We’re a quarter of the way through 2022 already (whut) and when I saw this meme over at Books, Bones & Buffy it felt like a great way to observe the milestone. The format originated with girlxoxo to check in on the reads that made the biggest impression during the first part of the year. Let’s do this!
First Book I Read This Year
I started the year with Sequoia Nagamatsu’s How High We Go In The Dark, an SFnal literary debut that lots of people enjoyed more than I did. It might have helped if I’d known it was a mosaic novel going in, although I think I’d still have found it repetitive and forced. Those seeking tales of loss spurring insight / behavioural changes that right family wrongs may get more out of it.
First Review I Posted This Year
I kicked off 2022 with my 12 Days of Bookmas, my now-annual effort to catch up on my review backlog. This made my first review post of the year a mini-review round-up that covered The Loneliest Girl In The Universe by Lauren James (damn good); The Bone Shard Daughter by Andrea Stewart (slightly underwhelming, although it left me curious enough to grab the sequel); and Winter’s Orbit by Everina Maxwell (which was basically delightful).
First Book Added To My Shelf
After the December bookflood, I was exceptionally well behaved: the only book I bought in January was Age of Ash by Daniel Abraham, the Goldsboro SFF subscription for the month.
First Second Book By A Debut Author
I’ve already mentioned How High We Go In The Dark, so let’s move straight along to the second debut I read in 2022: Inscape by Louise Carey (her solo debut), a pacy cyberpunk conspiracy thriller in which a gifted young agent is forced to seek out hard truths about her dystopian employer. This is a diverting read for those looking for action over world-building; I enjoyed it the way I enjoy a Hollywood blockbuster – and just like a Hollywood blockbuster, you don’t want to think about any of it too hard. Enjoy the popcorn.
First Second Third Book By A ’New To Me’ Author / First DNF
I’ve already talked about Nagamatsu and Carey so this one goes to Jamie Mollart, whose dystopian Kings Of A Dead World was unfortunately my first DNF of the year. The attraction was the intriguing premise: in the future, we ’solve’ for overpopulation by putting everybody into state-controlled hibernation most of the time. Unfortunately, I was unconvinced by the world-building – the concept needed rather more serious underpinning than it received in the first 100 pages, which I spent largely wondering how the fuck any of this was meant to work – and I was quickly alienated by all the POV characters, so I didn’t care to stick around and find out.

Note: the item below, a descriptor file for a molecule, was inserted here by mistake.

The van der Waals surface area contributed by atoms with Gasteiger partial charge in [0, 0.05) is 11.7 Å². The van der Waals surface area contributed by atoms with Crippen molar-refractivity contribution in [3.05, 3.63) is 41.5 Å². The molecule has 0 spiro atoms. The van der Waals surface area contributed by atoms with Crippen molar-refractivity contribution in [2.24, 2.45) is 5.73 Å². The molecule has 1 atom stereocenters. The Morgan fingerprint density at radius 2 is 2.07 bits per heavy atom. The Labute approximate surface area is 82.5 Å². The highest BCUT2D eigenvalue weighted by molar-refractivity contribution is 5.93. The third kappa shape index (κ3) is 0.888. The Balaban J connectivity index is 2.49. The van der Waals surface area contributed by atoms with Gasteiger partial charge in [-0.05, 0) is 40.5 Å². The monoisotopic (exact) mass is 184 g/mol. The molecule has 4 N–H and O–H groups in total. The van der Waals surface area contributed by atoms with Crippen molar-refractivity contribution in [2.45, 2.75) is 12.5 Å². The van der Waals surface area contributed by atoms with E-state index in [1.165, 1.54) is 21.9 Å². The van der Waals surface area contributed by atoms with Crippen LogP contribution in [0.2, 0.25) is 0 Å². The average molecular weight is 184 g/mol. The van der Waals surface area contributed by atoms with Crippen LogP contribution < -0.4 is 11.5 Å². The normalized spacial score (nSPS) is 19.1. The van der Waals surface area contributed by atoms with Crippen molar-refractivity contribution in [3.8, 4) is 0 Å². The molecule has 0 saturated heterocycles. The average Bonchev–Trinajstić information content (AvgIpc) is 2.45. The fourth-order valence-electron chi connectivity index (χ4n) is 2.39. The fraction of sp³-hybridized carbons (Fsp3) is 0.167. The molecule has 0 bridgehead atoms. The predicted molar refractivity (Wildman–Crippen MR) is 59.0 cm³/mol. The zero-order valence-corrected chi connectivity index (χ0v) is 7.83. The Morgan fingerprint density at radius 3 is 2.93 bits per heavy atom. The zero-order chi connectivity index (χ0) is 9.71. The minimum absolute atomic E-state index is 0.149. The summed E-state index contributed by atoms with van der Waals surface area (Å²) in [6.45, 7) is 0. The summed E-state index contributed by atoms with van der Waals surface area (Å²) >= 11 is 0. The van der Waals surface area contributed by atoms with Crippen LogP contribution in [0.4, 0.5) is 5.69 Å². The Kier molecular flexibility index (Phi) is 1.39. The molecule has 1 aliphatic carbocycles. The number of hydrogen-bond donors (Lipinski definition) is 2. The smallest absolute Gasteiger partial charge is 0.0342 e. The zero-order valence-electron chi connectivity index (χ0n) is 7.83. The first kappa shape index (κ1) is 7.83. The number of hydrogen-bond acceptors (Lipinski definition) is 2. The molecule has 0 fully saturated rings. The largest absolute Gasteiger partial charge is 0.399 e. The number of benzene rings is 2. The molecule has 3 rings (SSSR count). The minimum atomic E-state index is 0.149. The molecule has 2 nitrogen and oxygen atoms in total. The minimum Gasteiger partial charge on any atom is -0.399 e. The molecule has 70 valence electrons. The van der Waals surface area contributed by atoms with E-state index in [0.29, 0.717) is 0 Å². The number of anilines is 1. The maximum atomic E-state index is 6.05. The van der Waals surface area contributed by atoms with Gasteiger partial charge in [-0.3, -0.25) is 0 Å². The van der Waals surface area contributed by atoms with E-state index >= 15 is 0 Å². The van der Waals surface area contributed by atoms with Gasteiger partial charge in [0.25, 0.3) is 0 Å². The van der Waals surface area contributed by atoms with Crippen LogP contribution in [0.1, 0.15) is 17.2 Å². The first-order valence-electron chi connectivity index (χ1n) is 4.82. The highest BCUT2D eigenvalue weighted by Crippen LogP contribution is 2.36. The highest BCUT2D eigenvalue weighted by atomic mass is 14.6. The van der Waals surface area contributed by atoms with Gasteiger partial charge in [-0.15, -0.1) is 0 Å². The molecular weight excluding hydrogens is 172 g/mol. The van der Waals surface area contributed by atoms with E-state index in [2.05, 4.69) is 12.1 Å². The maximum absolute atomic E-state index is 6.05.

First Book By An Author I’ve Read Before
Also my first audiobook of the year: the delightful Piranesi by Susanna Clarke. I’m not a Clarke fan (I snored through her magnum opus), but I loved Piranesi for its playful whimsy and suggestively dark undertones. This charming tale was a beautifully gentle story I could happily dip in and out of (and the gorgeous tones of Chiwetel Ejiofor’s narration only added to the experience).
First Five Star Read
Time for another debut – and another new to me author (yes, I started 2022 in an explorative mood). This Is Our Undoing is a tense tale of buried secrets as Lina’s past catches up with her on a remote mountain reserve. I didn’t expect the way Lorraine Wilson crossed genre boundaries, but I absolutely loved the result: a haunting psychological drama of love and vengeance in a dystopian near-future. Well-realised characters, beautiful prose and plenty to say about immigration and identity. I can’t wait to read it again.
First Book That Slayed Me
Any excuse to talk about another of my favourite reads of the year so far! This goes to The Echo Wife by Sarah Gailey, also the last book I read in the first quarter of the year. I loved this dark tale of treachery and trying to get away with murder for having such an uncompromisingly unlikeable protagonist, and for making me to feel an inkling of sympathy for both her and her absolutely horrifying ex-husband. Expert manipulation of plot; this is easily the best I’ve seen from Sarah Gailey so far and makes me very excited for what lies ahead.
What are your firsts this year?